My theory is that as trust and relaxation predominate in learning experiences and the imaging abilities are enhanced as a vital tool, the soul too takes benefit from the right brain/accelerated approach to learning.  Without sounding too much like a romanticist, I believe I can foresee in the far distant future a time when this type of education will become widespread.  And as a result, intuitive states will be heightened in people, meaning that there will be a friendlier, more helpful, happier and contented civilization.  Smarter too.

Dr. Celeste A. Miller

  1. Ramey, C. (2007).  Author’s notes taken at Carolina Abecadarian Project Presentation at the National Invitational Conference of the Early Childhood Research Collaborative held at the University of Minnesota Center for Early Education and Development.
Form and Formless

Form and Formless

 

 

Dr. Makoto Shichida Part 2

Dr. Makoto Shichida, Part 2

Dr. Shichida postulated that the two distinct types of brain functions (right and left) result in two different types of memory and mental operations.

Left Side of Brain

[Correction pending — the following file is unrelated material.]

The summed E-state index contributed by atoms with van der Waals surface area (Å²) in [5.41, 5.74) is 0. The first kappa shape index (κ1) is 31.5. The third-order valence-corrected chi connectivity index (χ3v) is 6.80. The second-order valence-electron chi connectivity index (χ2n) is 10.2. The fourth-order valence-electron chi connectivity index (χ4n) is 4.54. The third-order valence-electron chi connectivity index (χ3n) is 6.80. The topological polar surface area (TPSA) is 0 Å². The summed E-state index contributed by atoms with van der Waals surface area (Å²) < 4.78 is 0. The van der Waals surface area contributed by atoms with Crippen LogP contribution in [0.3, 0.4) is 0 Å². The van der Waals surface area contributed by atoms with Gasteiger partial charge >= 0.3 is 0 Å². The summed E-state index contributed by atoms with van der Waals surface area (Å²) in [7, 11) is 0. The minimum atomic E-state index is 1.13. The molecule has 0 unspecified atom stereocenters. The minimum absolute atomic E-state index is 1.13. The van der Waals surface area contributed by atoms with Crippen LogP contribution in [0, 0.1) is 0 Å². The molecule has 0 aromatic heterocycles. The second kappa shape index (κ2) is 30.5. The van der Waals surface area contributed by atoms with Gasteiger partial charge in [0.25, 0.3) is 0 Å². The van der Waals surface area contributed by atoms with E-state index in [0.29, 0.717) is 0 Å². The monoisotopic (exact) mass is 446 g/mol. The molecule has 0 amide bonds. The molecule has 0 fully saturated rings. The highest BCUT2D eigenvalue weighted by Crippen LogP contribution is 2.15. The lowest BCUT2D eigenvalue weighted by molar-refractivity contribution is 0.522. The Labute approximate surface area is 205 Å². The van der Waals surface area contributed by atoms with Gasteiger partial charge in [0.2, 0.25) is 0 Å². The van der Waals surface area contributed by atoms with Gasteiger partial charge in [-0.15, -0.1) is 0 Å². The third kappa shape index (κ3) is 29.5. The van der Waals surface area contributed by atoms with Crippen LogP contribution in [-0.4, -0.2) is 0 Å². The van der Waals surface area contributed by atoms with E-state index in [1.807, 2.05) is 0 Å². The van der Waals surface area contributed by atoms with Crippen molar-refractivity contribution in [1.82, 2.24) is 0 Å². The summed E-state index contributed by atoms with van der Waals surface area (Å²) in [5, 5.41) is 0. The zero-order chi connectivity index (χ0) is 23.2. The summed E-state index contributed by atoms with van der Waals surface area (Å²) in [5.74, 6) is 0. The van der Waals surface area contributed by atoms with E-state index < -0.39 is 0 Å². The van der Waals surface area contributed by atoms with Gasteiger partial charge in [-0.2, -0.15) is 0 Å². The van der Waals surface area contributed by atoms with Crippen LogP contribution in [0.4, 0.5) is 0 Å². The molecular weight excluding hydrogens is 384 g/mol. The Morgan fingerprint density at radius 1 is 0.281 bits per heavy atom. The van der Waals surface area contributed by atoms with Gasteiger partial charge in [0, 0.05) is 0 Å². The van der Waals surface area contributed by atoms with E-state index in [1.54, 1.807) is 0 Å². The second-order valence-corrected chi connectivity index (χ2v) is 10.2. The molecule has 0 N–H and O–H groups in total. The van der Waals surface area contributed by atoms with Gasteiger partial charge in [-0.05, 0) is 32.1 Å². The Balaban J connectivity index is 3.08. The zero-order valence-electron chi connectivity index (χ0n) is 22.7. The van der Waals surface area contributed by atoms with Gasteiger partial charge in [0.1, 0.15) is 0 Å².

The left side he believed operated at the beta wave frequency (14 to 30 hertz cycles per second).  This brain wave pattern is most frequent used by adults in our awake states.

Right Side of Brain

The right side of the brain operates on the alpha wave cycle (8 to 13 hertz cycles per second).  This pattern is more common in young children.  The right brain wave pattern – alpha wave cycle – learns mostly with images.  This wave frequency is most often associated in adults with a relaxed alert state of mind such as in meditation, just after awakening, or while relaxing to music.  Chinese chi-gong masters have been scientifically shown to be working with alpha waves and the right side of the brain is “wired” to learn from alpha waves per Dr. Shichida.

Thus, it is not the activity that is either right or left brain, but the frequency of the brain that you use to do the activity. So, for example music could be listened to with the left brain or with the right brain with a different result.  The left brain might analyze the music and the right brain experience the music.  Meditation, deep breathing and music are tools to shift the wave patterns from beta to alpha.  These two brain wave states are our waking states. Dr. Shichida believed that children were in the alpha wave state up to the age of three. After this, the left side of the brain begins to dominate in most people.